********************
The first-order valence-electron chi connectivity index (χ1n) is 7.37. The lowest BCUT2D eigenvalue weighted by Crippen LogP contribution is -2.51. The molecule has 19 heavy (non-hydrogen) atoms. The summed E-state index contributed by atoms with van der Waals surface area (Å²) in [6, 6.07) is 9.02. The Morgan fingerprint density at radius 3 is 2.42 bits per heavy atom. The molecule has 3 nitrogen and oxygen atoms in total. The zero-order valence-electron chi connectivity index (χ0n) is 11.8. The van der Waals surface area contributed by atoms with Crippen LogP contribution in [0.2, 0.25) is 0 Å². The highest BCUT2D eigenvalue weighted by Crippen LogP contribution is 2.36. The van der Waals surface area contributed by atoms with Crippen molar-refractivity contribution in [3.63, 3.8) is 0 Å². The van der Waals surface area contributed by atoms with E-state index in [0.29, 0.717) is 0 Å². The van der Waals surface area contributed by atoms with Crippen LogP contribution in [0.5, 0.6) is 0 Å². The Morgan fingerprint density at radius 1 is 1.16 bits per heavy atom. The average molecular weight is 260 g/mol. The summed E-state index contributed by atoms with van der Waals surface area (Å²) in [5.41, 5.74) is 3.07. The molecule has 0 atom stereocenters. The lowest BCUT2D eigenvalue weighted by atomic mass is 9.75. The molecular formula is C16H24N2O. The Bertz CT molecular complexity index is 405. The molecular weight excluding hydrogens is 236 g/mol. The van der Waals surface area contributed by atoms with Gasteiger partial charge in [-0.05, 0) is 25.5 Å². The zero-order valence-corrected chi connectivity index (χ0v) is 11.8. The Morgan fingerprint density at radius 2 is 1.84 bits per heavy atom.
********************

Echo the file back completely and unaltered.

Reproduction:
The first-order valence-electron chi connectivity index (χ1n) is 7.37. The lowest BCUT2D eigenvalue weighted by Crippen LogP contribution is -2.51. The molecule has 19 heavy (non-hydrogen) atoms. The summed E-state index contributed by atoms with van der Waals surface area (Å²) in [6, 6.07) is 9.02. The Morgan fingerprint density at radius 3 is 2.42 bits per heavy atom. The molecule has 3 nitrogen and oxygen atoms in total. The zero-order valence-electron chi connectivity index (χ0n) is 11.8. The van der Waals surface area contributed by atoms with Crippen LogP contribution in [0.2, 0.25) is 0 Å². The highest BCUT2D eigenvalue weighted by Crippen LogP contribution is 2.36. The van der Waals surface area contributed by atoms with Crippen molar-refractivity contribution in [3.63, 3.8) is 0 Å². The van der Waals surface area contributed by atoms with E-state index in [0.29, 0.717) is 0 Å². The van der Waals surface area contributed by atoms with Crippen LogP contribution in [0.5, 0.6) is 0 Å². The Morgan fingerprint density at radius 1 is 1.16 bits per heavy atom. The average molecular weight is 260 g/mol. The summed E-state index contributed by atoms with van der Waals surface area (Å²) in [5.41, 5.74) is 3.07. The molecule has 0 atom stereocenters. The lowest BCUT2D eigenvalue weighted by atomic mass is 9.75. The molecular formula is C16H24N2O. The Bertz CT molecular complexity index is 405. The molecular weight excluding hydrogens is 236 g/mol. The van der Waals surface area contributed by atoms with Gasteiger partial charge in [-0.05, 0) is 25.5 Å². The zero-order valence-corrected chi connectivity index (χ0v) is 11.8. The Morgan fingerprint density at radius 2 is 1.84 bits per heavy atom.